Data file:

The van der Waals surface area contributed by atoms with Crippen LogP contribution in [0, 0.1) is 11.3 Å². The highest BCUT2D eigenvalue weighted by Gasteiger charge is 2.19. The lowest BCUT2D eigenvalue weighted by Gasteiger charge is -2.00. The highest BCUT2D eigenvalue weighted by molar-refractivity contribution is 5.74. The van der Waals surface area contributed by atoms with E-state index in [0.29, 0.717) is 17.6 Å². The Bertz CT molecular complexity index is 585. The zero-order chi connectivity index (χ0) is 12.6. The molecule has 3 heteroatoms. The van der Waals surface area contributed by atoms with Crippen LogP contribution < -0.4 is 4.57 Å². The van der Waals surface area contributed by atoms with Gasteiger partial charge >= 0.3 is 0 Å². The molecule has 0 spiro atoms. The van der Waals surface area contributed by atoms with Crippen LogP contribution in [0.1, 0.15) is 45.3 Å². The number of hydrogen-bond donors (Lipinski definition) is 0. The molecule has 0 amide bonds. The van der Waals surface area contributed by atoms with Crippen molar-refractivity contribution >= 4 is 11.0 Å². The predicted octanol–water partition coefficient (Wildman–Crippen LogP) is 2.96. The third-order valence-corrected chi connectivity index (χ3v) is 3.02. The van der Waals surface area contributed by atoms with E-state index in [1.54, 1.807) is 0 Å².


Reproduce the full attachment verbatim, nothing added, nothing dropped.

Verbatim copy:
The van der Waals surface area contributed by atoms with Crippen LogP contribution in [0, 0.1) is 11.3 Å². The highest BCUT2D eigenvalue weighted by Gasteiger charge is 2.19. The lowest BCUT2D eigenvalue weighted by Gasteiger charge is -2.00. The highest BCUT2D eigenvalue weighted by molar-refractivity contribution is 5.74. The van der Waals surface area contributed by atoms with E-state index in [0.29, 0.717) is 17.6 Å². The Bertz CT molecular complexity index is 585. The zero-order chi connectivity index (χ0) is 12.6. The molecule has 3 heteroatoms. The van der Waals surface area contributed by atoms with Crippen LogP contribution < -0.4 is 4.57 Å². The van der Waals surface area contributed by atoms with Gasteiger partial charge >= 0.3 is 0 Å². The molecule has 0 spiro atoms. The van der Waals surface area contributed by atoms with Crippen LogP contribution in [0.1, 0.15) is 45.3 Å². The number of hydrogen-bond donors (Lipinski definition) is 0. The molecule has 0 amide bonds. The van der Waals surface area contributed by atoms with Crippen molar-refractivity contribution >= 4 is 11.0 Å². The predicted octanol–water partition coefficient (Wildman–Crippen LogP) is 2.96. The third-order valence-corrected chi connectivity index (χ3v) is 3.02. The van der Waals surface area contributed by atoms with E-state index in [1.54, 1.807) is 0 Å².